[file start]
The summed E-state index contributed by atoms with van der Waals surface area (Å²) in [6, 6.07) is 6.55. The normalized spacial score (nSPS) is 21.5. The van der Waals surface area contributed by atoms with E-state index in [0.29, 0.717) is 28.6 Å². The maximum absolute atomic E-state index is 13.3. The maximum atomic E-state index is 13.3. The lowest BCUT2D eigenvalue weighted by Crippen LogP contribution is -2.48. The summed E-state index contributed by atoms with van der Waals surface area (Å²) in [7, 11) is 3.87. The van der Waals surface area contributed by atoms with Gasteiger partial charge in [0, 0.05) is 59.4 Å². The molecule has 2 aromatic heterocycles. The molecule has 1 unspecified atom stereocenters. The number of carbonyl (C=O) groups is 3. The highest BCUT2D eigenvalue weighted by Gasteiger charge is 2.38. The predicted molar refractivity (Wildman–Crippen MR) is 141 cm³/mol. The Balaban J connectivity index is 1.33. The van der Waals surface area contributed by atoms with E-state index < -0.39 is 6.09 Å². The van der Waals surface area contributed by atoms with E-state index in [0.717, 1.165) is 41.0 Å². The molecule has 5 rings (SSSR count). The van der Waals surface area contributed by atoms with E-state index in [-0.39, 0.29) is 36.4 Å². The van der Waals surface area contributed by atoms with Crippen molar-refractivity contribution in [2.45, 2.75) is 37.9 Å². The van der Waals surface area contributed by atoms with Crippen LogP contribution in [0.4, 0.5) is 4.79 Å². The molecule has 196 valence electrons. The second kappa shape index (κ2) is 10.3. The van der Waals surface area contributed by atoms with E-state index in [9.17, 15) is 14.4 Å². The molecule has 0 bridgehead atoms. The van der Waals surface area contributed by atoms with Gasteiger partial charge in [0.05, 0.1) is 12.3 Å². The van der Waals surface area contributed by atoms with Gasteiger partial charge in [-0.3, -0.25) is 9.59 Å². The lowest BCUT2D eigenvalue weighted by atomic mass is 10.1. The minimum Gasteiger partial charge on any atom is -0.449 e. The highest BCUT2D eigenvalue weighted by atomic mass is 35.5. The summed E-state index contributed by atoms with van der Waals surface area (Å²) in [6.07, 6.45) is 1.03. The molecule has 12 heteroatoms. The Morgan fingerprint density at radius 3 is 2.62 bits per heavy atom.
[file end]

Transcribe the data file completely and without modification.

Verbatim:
The summed E-state index contributed by atoms with van der Waals surface area (Å²) in [6, 6.07) is 6.55. The normalized spacial score (nSPS) is 21.5. The van der Waals surface area contributed by atoms with E-state index in [0.29, 0.717) is 28.6 Å². The maximum absolute atomic E-state index is 13.3. The maximum atomic E-state index is 13.3. The lowest BCUT2D eigenvalue weighted by Crippen LogP contribution is -2.48. The summed E-state index contributed by atoms with van der Waals surface area (Å²) in [7, 11) is 3.87. The van der Waals surface area contributed by atoms with Gasteiger partial charge in [0, 0.05) is 59.4 Å². The molecule has 2 aromatic heterocycles. The molecule has 1 unspecified atom stereocenters. The number of carbonyl (C=O) groups is 3. The highest BCUT2D eigenvalue weighted by Gasteiger charge is 2.38. The predicted molar refractivity (Wildman–Crippen MR) is 141 cm³/mol. The Balaban J connectivity index is 1.33. The van der Waals surface area contributed by atoms with E-state index < -0.39 is 6.09 Å². The van der Waals surface area contributed by atoms with E-state index in [0.717, 1.165) is 41.0 Å². The molecule has 5 rings (SSSR count). The van der Waals surface area contributed by atoms with E-state index in [-0.39, 0.29) is 36.4 Å². The van der Waals surface area contributed by atoms with Crippen molar-refractivity contribution in [2.45, 2.75) is 37.9 Å². The van der Waals surface area contributed by atoms with Crippen LogP contribution in [0.4, 0.5) is 4.79 Å². The molecule has 196 valence electrons. The second kappa shape index (κ2) is 10.3. The van der Waals surface area contributed by atoms with E-state index in [9.17, 15) is 14.4 Å². The molecule has 0 bridgehead atoms. The van der Waals surface area contributed by atoms with Gasteiger partial charge in [0.05, 0.1) is 12.3 Å². The van der Waals surface area contributed by atoms with Gasteiger partial charge in [-0.3, -0.25) is 9.59 Å². The lowest BCUT2D eigenvalue weighted by atomic mass is 10.1. The minimum Gasteiger partial charge on any atom is -0.449 e. The highest BCUT2D eigenvalue weighted by atomic mass is 35.5. The summed E-state index contributed by atoms with van der Waals surface area (Å²) in [6.07, 6.45) is 1.03. The molecule has 12 heteroatoms. The Morgan fingerprint density at radius 3 is 2.62 bits per heavy atom.